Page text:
RECORDING OF THE MONTH
That’s Entertainment - A Celebration of the MGM Film Musical
Selections from Brigadoon, An American in Paris, Easter Parade, The New Moon, Singin’ in the Rain, That’s Entertainment, The Band Wagon, Seven Brides for Seven Brothers & Meet Me in St Louis
Kim Criswell; Matthew Ford; Seth MacFarlane and Curtis Stigers; Maida Vale Singers
The John Wilson Orchestra/John Wilson
rec. Abbey Road Studio 2, London, and Mix One Studios, Boston in April-May 2011
see end of review for full track details.
EMI CLASSICS 028 8452 [77:20]
When does a classic become a classic? One might well pose that question in the context of this music. At last, perhaps, the works of Cole Porter, George Gershwin and Irving Berlin are beginning to be appreciated as such? Surely now we should consider their songs as being, in their own way, just as worthy as classical lieder or chansons and, yes, undervalued English art song. Just consider the genius of Cole Porter, for instance, such beguiling tunes and such delicious, knowing lyrics.
This re-visiting and re-evaluation of the great show music circa 1930-1960 is in no small way due to John Wilson’s energetic enthusiasm and his diligent meticulous work in reconstructing this music so that it accurately reproduces what was heard on-screen --- plus a new regime at the BBC responsible for steering London’s Albert Hall Summer Promenade Concerts programmes to allow a whole evening’s tribute to the MGM musicals. Could you imagine such an event even ten years ago?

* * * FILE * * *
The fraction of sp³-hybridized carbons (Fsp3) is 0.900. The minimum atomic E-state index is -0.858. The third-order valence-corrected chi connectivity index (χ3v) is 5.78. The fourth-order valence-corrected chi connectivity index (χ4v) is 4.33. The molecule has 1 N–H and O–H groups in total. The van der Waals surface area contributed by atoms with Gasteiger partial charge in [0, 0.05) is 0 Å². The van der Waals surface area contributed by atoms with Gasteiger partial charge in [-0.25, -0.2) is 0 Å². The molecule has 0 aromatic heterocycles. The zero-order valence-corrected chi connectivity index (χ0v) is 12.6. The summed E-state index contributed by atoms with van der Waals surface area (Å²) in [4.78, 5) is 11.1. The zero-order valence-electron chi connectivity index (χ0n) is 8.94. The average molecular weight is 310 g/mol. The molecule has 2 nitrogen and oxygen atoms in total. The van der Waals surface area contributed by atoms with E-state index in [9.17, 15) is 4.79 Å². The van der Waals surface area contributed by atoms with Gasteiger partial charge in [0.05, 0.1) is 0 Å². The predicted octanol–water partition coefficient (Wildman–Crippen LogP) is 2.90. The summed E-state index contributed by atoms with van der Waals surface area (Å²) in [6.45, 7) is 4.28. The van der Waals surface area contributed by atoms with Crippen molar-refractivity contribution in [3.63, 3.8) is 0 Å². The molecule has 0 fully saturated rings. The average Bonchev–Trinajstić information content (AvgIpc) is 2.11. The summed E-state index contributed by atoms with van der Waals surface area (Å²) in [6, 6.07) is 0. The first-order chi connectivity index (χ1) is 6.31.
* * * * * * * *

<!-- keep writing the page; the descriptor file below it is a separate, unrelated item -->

The first Promenade Concert, devoted to MGM musicals, in 2009 was followed by another in 2010 devoted to the work of Rodgers and Hammerstein. On 29 August 2011 the John Wilson Orchestra will perform at the Proms for the third time with another tribute to Hollywood musicals, entitled Hooray for Hollywood. The original 2009 Prom concert was issued as a best-selling DVD and some of that music, with some new additions, is presented on this CD.
The John Wilson Orchestra came together over the years as some of the UK’s finest musicians who shared Wilson’s enthusiasm and recognised his skills and dedication. The Orchestra’s virtuoso playing, in all its sections, is demonstrated time and time again through these demanding numbers that include intricate harmonies and orchestrations and rapidly shifting rhythms and tempi.
The concert opens with a joyous MGM Jubilee Overture arranged by MGM’s head of Music Department, Johnny Green, to include music from Singin’ in the Rain (the title song, what else!); and evergreens like: Cole Porter’s ‘I’ve Got You Under My Skin’ (from Born to Dance - 1936), Jerome Kern’s ‘The Last Time I Saw Paris’ (Lady Be Good - 1941), Sammy Cahn’s lyrics and Nicholas Brodzsky’s music for ‘Be My Love’, made famous by Mario Lanza in The Toast of New Orleans (1950), and Rudolf Friml and Otto Harbach’s ‘The Donkey Serenade’ (sung by Allan Jones inThe Firefly 1937).